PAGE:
Backstage at Battlefield Brew Works & Spirits of Gettysburg Distillery, Darrylina of the House of Joneses’ glam entourage was working its magic, transforming her into the Southern belle she never knew she wanted to be.
A blonde wig with tightly tied ringlets was placed on her head like a crown. Her cheeks and lips were kissed with a matching red tint, and her eyelashes grew an inch with the help of extensions. Hugging her curves—all credit due to a breath-stifling corset—was a buttery, custom-made gown that melted from her hips to the ground.
Darryl Jones, the Senior Associate Director of Admissions and Coordinator for Multicultural Admission at Gettysburg College, admits he never really gave dressing in drag much thought. But that was before he was recommended by the co-organizers of Gettysburg Pride—Corey Williams, Karl Held, and Chad-Alan Carr—to be a straight ally in HBO’s debut episode of “We’re Here,” a six-episode, real-life series aimed at elevating LGBTQ voices in small-town America.
“I asked some gay friends of mine in town about who they all felt was a strong straight ally and they all said, ‘Absolutely Darryl Jones,’” Carr said. “I connected Darryl with the casting director for HBO, and the rest is history.”
Early on in filming, Jones said the producers asked him what he thought about drag, and, not knowing enough to shape an opinion on the spot, he replied with curiosity, “Well, what is it?” After a brief primer on the basics—everything from hair and makeup to costume and choreography—Jones responded, “If that’s what people want to do, I still embrace them. They’re still human.”
To Jones, being inclusive is more than just sharing a string of accepting words; it’s about living out those words. “Being inclusive means that you actively embrace. It’s not about saying, ‘Well, I tolerate you. I accept you. I’m OK with you existing.’ It is fully embracing who people are,” he said. “If I don’t outwardly embrace and vocally defend people who are different from me, then how can I ask others to do that for me, a Black man?”
When the producers later asked him whether or not he’d be willing to embrace the experience of dressing in drag himself, Jones breathed life into his drag queen alter ego: Darrylina of the House of Joneses’—a spoof on a nickname given to him by former Admissions employee, Valerie Schwartz ’03. “I’ll do it,” he said, acting on his lifelong belief in the value of walking in the shoes of others—even if it was just for a short while (he’s since realized that his size 12 feet were not made for stilettos).
When Jones received a phone call from an unrecognized number in June 2019, he assumed it was a spam caller, and he let it ring through to voicemail. Little did he know, it was HBO on the other end. At the time, he was spending the warm, summer months with family in Evanston, Illinois, but a few days later, he was on a flight back to Gettysburg with nothing more than his suitcase and a dubious description from producers, who intended to keep the filming strictly confidential.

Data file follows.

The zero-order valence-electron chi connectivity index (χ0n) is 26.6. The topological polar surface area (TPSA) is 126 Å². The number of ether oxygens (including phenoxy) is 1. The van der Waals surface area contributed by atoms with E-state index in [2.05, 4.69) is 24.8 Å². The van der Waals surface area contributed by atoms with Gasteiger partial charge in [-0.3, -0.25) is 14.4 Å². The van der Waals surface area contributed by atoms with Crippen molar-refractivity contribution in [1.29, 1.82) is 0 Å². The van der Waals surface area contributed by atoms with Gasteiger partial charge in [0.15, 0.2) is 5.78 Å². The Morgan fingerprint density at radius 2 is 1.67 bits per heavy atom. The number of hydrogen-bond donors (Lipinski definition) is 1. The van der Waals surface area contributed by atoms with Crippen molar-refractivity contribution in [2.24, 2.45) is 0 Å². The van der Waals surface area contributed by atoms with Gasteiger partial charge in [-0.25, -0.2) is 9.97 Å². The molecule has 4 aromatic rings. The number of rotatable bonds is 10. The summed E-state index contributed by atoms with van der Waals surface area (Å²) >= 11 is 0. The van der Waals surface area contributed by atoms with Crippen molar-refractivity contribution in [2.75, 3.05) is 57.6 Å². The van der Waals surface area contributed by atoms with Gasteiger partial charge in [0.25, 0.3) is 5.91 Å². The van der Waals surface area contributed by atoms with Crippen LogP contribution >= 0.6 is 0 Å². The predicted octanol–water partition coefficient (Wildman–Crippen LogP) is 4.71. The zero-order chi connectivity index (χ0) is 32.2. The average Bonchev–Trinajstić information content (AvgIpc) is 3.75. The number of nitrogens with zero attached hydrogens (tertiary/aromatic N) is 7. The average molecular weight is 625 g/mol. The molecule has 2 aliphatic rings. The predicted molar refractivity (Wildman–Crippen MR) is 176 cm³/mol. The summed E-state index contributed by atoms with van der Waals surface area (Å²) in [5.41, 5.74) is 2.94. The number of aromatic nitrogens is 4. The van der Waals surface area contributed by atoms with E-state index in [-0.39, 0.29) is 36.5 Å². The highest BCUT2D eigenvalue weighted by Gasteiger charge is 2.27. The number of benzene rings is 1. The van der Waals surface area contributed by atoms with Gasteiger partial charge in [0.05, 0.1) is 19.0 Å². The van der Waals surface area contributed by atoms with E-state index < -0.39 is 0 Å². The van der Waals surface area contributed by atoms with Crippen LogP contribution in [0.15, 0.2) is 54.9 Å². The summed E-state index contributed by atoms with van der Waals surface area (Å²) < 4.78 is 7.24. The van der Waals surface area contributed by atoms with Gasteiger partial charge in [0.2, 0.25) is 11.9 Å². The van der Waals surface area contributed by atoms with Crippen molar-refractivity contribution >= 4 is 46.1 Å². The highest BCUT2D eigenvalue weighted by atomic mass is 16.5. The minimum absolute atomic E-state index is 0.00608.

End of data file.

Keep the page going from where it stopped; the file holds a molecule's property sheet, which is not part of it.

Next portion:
“I knew absolutely nothing,” Jones said. “I was just told they were filming a program with a social justice theme. They said they’d arrange a flight for me, and a car would be waiting.” Nonetheless, he showed up.
Wearing a Poor People’s Campaign T-shirt that read, in large, block letters, “Fight poverty NOT the poor,” Jones walked through town and around Lincoln Square to the Blue and Gray Bar and Grill on the corner of Baltimore Street, as he—a Gettysburg native—had done many times before. But this time, cameras followed him. Inside, the restaurant buzzed with conversation between locals and out-of-towners exploring the rich Civil War history found on every corner here. Among the patchwork of people was reality television personality and Black activist Caldwell Tidicue, better known as Bob the Drag Queen.
“Bob was just in regular gear—no drag. So, I just thought, OK, well here’s this African American, tall dude who I’ve been told by the producers is ‘the talent’ and we’re ordering lunch,” Jones said. “I had no idea who he was at the time.”
As they exchanged small talk and perused the menu, Jones decided on a Confederate Burger. Bob ordered one, too. At most restaurants, when you think about picking a side, you’re often left to debate how you want your potatoes, but at the Blue and Gray, picking a “side” has a twofold meaning—not only do you have to choose from among chips, french fries, or sweet potato fries with your burger, but you also have to choose Union or Confederate.
Each Battlefield Burger is named after a Civil War general—Gens. George Meade, Winfield Scott Hancock, James Longstreet, and Robert E. Lee being among the options—and comes skewered with either an American flag or a Confederate flag. It wasn’t a politically motivated decision for him, Jones said. The burger just sounded the most appetizing.
“This is footage that didn’t make it into the episode, but when my server brought me my burger, she didn’t bring the flag, and I said to her, ‘Oh, no, I want you to bring the Confederate flag that I know you put in these burgers, and I want people to see you giving that to me, because that’s what you do, isn’t it?’ There was a little embarrassment on her part, but I told her, ‘Look, if we’re going to be served this thing that you are making money from, don’t treat me differently.’”
These conversations about Jones’ experience as a Black man in Gettysburg, like the one they shared at the Blue and Gray, continued after he and Bob left the restaurant. While many of the conversations about race didn’t air with the episode due to episode time constraints, for Jones, they were just as significant as those that made it into the show—shining light on the experiences of another marginalized community—and in them, Jones felt heard.